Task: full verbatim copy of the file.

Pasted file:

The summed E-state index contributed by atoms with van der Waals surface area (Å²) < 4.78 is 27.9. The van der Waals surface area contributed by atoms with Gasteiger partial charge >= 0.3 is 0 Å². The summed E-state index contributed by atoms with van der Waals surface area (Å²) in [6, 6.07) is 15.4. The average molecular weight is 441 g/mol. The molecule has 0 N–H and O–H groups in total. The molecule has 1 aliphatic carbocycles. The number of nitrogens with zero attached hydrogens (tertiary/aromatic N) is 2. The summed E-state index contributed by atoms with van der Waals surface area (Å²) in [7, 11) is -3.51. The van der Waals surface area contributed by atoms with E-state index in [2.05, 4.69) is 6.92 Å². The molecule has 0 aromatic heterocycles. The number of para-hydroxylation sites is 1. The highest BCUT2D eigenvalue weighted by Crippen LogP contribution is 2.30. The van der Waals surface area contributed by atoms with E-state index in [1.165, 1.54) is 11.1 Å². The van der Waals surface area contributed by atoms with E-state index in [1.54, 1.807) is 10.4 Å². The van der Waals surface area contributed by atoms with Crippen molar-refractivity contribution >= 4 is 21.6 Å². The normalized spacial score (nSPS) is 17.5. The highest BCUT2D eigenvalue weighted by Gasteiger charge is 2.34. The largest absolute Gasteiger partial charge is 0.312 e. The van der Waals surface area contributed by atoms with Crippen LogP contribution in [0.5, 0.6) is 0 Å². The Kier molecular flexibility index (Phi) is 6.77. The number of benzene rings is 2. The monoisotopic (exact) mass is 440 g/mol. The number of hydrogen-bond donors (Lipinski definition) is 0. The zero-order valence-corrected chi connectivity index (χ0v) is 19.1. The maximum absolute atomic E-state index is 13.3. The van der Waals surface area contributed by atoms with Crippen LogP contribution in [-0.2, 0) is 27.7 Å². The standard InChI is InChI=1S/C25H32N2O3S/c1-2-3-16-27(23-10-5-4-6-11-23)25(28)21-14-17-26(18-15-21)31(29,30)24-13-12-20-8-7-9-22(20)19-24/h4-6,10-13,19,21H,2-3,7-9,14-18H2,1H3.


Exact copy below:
The summed E-state index contributed by atoms with van der Waals surface area (Å²) < 4.78 is 27.9. The van der Waals surface area contributed by atoms with Gasteiger partial charge >= 0.3 is 0 Å². The summed E-state index contributed by atoms with van der Waals surface area (Å²) in [6, 6.07) is 15.4. The average molecular weight is 441 g/mol. The molecule has 0 N–H and O–H groups in total. The molecule has 1 aliphatic carbocycles. The number of nitrogens with zero attached hydrogens (tertiary/aromatic N) is 2. The summed E-state index contributed by atoms with van der Waals surface area (Å²) in [7, 11) is -3.51. The van der Waals surface area contributed by atoms with E-state index in [2.05, 4.69) is 6.92 Å². The molecule has 0 aromatic heterocycles. The number of para-hydroxylation sites is 1. The highest BCUT2D eigenvalue weighted by Crippen LogP contribution is 2.30. The van der Waals surface area contributed by atoms with E-state index in [1.165, 1.54) is 11.1 Å². The van der Waals surface area contributed by atoms with E-state index in [1.54, 1.807) is 10.4 Å². The van der Waals surface area contributed by atoms with Crippen molar-refractivity contribution >= 4 is 21.6 Å². The normalized spacial score (nSPS) is 17.5. The highest BCUT2D eigenvalue weighted by Gasteiger charge is 2.34. The largest absolute Gasteiger partial charge is 0.312 e. The van der Waals surface area contributed by atoms with Crippen LogP contribution in [0.5, 0.6) is 0 Å². The Kier molecular flexibility index (Phi) is 6.77. The number of benzene rings is 2. The monoisotopic (exact) mass is 440 g/mol. The number of hydrogen-bond donors (Lipinski definition) is 0. The zero-order valence-corrected chi connectivity index (χ0v) is 19.1. The maximum absolute atomic E-state index is 13.3. The van der Waals surface area contributed by atoms with Crippen LogP contribution in [-0.2, 0) is 27.7 Å². The standard InChI is InChI=1S/C25H32N2O3S/c1-2-3-16-27(23-10-5-4-6-11-23)25(28)21-14-17-26(18-15-21)31(29,30)24-13-12-20-8-7-9-22(20)19-24/h4-6,10-13,19,21H,2-3,7-9,14-18H2,1H3.